Tuesday, December 10, 2013

What is the main structural cause of economic inequality?

By Ho-Hyung ("Luke") Lee
Recently, in an Apostolic Exhortation, Pope Francis urged global leaders to fight poverty and growing inequality in his first major work saying, "As long as the problems of the poor are not radically resolved by rejecting the absolute autonomy of markets and financial speculation and by attacking the structural causes of inequality, no solution will be found for the world's problems or, for that matter, to any problems."

Yes, we should solve the problems of poverty and growing inequality, but how? Is there any clear and better alternative to replace the existing free market or economic system? What is the real structural cause of inequality? Unfortunately, no clear answer has been developed or discovered on these until now.

Can we solve the problems simply with tougher economic regulation and democratic supervision of the capitalist system, with political change or even with more charity or goodwill toward the poor as Pope Francis suggests?  I think that’s not enough and, even if it is possible, it will take too much time in the existing divisive political and social situation.

What should we do then? What could the real structural cause of inequality be?

Here I would like to suggest you and our global leaders ponder the changed economic environment for jobs in the Modern Information Age.

I believe two major changes for jobs have occurred:

(1) Increased IT efficiency in robotics, various software applications, and electronic transaction systems usually leads to replacing rather than creating jobs in production lines or supply chains.  I think this is already a well-known change for jobs and many scholars are very concerned about the further advancement of technology, especially in robotics.

(2) Increasingly unfair conditions for competition between big companies and small- and medium-sized enterprises (SMBEs) in the changed modern supply chain processes have killed jobs in the market on a massive scale, along with raising barriers to market entry for new business creation.  This must result in a big change for jobs, but very strangely, nobody has recognized it and considered it in his or her ruminations about the economy until now.

More seriously, it seems that a vicious cycle for jobs between (1) increased IT efficiency and (2) increasingly unfair conditions for competition is already firmly established in the economy.  This situation is analogous to an ant death spiral.  That is, an economic death spiral has already formed in our economy.  If this is true, no sustainable solution will be found with the existing economic plans and policies until that economic death spiral is broken.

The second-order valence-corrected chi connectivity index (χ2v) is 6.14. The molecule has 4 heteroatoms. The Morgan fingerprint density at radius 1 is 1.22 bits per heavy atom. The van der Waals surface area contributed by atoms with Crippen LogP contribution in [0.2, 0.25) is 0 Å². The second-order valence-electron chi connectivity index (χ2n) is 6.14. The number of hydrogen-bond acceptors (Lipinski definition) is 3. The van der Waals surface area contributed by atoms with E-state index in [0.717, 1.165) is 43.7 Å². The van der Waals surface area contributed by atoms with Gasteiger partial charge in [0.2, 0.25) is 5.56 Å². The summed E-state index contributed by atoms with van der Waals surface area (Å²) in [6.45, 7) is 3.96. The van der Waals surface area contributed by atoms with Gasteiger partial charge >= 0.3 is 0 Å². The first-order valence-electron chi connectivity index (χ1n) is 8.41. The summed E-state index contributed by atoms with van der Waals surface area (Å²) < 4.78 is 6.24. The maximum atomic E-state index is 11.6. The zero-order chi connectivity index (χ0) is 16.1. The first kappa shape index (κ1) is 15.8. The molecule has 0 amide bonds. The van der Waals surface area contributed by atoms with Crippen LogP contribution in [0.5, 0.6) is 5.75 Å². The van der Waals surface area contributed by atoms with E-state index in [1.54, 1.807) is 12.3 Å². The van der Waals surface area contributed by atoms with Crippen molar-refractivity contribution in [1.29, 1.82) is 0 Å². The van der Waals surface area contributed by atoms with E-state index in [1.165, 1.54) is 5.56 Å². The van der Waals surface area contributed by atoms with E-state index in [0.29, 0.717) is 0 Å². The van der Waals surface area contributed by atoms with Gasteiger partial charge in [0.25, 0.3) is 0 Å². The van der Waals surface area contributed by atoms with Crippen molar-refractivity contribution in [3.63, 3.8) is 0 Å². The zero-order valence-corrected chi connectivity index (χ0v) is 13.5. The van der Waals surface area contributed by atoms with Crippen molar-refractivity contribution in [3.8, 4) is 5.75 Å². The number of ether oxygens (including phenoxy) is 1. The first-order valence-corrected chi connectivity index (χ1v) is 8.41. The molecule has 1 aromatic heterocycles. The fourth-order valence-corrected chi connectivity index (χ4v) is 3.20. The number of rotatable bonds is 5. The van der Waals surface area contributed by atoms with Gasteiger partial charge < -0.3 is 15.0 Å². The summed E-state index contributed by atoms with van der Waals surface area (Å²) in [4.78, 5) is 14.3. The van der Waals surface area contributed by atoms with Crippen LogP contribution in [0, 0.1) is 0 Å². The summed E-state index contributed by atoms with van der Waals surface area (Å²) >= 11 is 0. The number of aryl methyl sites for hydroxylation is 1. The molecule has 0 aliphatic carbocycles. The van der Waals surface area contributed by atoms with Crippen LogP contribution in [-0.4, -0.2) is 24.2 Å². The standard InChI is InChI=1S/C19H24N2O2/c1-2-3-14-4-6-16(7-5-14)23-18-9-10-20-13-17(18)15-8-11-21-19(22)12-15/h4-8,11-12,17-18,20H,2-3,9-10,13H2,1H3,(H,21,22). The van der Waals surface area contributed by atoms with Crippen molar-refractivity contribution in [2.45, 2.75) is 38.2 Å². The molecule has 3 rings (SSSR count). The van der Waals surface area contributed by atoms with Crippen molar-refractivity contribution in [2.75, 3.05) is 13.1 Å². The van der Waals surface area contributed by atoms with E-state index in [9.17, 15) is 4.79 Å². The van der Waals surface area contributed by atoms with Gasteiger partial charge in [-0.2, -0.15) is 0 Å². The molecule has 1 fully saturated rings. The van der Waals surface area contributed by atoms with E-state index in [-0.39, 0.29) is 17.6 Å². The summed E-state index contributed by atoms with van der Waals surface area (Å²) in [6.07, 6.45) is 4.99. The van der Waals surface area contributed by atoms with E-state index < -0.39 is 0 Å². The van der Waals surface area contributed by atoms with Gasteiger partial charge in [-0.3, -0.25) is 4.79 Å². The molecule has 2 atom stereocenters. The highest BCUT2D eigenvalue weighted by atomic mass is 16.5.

How can we break down the current economic death spiral?  Let’s see first how the supply chain processes have changed in the Modern Information Age.

Many information-based, streamlined, supply chain processes have been developed by remarkably reducing the number of transactions and functions in a supply chain process and significantly increasing the efficiency of each function through the use of information technology in all industries over the last 30 – 40 years of the Modern Information Age.  Almost all IT-based supply chains were privately developed and owned by big companies (such as Zara and Walmart) and used only for their own benefit.

On the other hand, most SMBEs and individuals are still using the conventional ways of separate supply chain functions exemplified by wholesalers and distributors.

Mainly due to the much faster speed and higher efficiency of the new streamlined supply chains than conventional separated supply chain functions, a new unfair competitive condition has been created between big companies and SMBEs.

Let’s see some examples:  Zara, the largest clothing company in the world, developed a private, information-based, streamlined, supply chain process and now needs just two weeks to develop a new product and get it to its stores, compared with a six-month industry average for other small- and medium-sized companies.  Walmart, the largest retailer in the world, also did it and could keep its "Low prices, always" advertising slogan, differentiating it from other small- and medium-sized retailers.

So what’s wrong with this? Something is seriously wrong.

If it is assumed that there is a supply chain river to cross between suppliers and customers, this situation is just as if there were no public bridges in the real world.  No publicly available information-based supply chain process (or infrastructure)!  Strangely enough, not even a single one has been developed in the whole world.  If this is true, it is the main structural cause of the current jobs crisis and thereby economic inequality.  That is, the loss of appropriate infrastructure in the modern supply chain process has caused extensive unemployment.

If an appropriate and efficient public information-based supply chain infrastructure is developed and implemented in the supply chain process of the economy, I believe the current economic death spiral will easily be broken down by providing a fair condition for competition to all and removing the blocks to new business creation.  Thereafter, many of the problems of the poor and also the current economic crisis will also be easily solved.

I hope our global leaders recognize this as soon as possible and take every possible action to solve the problems of the current economic inequality and save our economy, before it is too late.

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